On Monday, less than 24 hours after the New England Patriots defeated the Minnesota Vikings 28-18 at Gillette Stadium, the Vikings and coach Brad Childress unexpectedly waived wide receiver Randy Moss.
The move came just weeks after the Vikings traded a third-round pick in the 2011 NFL draft to the Patriots for Moss. It also came just a day after Moss had a bizarre "interview" in which he stated that he would refuse to answer questions from the media, and professed his love for the Patriots.
When I first heard the rumors about the trade, I was completely confused by the idea that Moss would be traded to the Vikings. There are few coaches in the NFL that Bill Belichick loathes more than Childress.
Patriots fans likely remember Childress claiming tight end Garrett Mills off waivers in 2007. Childress also noticeably crowed about "snatching" Percy Harvin one pick before the Patriots' first selection in the 2009 Draft, causing New England to ultimately trade out of the first round. But Belichick's enmity began earlier than that.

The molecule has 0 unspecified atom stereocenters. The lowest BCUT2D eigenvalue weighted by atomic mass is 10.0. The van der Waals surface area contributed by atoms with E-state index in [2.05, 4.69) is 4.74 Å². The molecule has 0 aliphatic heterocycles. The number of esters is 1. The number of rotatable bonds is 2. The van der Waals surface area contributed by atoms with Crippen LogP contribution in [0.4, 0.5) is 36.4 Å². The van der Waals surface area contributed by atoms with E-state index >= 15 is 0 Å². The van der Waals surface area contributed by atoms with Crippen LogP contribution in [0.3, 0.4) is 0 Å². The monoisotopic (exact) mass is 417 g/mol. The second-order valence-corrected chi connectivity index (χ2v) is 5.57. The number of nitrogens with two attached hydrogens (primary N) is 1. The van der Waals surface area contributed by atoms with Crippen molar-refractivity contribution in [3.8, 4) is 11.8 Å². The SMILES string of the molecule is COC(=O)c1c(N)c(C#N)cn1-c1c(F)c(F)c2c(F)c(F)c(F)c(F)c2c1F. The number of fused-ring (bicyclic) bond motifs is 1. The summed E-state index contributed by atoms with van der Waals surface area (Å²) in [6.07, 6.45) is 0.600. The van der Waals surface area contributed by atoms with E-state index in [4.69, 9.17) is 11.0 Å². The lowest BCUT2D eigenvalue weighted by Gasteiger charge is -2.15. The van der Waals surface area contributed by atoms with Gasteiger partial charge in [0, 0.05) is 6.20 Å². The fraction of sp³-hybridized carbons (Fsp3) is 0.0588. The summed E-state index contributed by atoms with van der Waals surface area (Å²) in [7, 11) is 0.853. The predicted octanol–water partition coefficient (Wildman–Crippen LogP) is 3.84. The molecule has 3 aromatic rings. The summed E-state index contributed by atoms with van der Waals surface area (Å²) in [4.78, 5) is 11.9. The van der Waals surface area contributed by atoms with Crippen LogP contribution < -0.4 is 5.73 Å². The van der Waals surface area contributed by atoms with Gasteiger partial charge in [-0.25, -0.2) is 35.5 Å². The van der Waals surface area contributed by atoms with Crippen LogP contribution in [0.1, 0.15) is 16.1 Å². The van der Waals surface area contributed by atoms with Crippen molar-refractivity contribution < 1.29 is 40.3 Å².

It goes at least to 2006, when the Patriots humiliated the Vikings 31-7 in the Metrodome, literally giving the rest of the NFL the blueprint for defeating the Vikings (quite simply, forget about running against the Williams Wall and just throw over it).
The Vikings, who had entered that game at 4-2 with significant talk of a playoff berth, ended up losing seven more of their 10 remaining games and finished 6-10. (As an added bonus, Belichick left in his starters against the Vikings' second- and third-string quarterbacks. The Vikings' final possession went sack, sack, sack, punt.)
It likely goes even further. Belichick had little good to say about Childress or his receivers (especially Freddie Mitchell) when Childress was the Philadelphia Eagles' offensive coordinator in Super Bowl XXXIX.
So with no love lost between them, why on earth would Belichick help Childress?
Well, the short answer appears to be "He didn't."
Whether or not Belichick saw Moss' meltdown coming, he likely saw this as a move that would, at worst, have the two teams come out of even. More likely, he saw it as giving the Vikings a seeming malcontent—improving the Patriots by subtraction—and getting a draft pick in the process.
So ultimately the Vikings got a four-week rental of Moss and paid a third-round pick for him. And if Moss was truly sincere about wanting to return to the Patriots, it's even possible that Belichick might get Moss back and still keep the Vikings' pick.
He who laughs last laughs best—and Belichick's probably having a hard time keeping a straight face right now.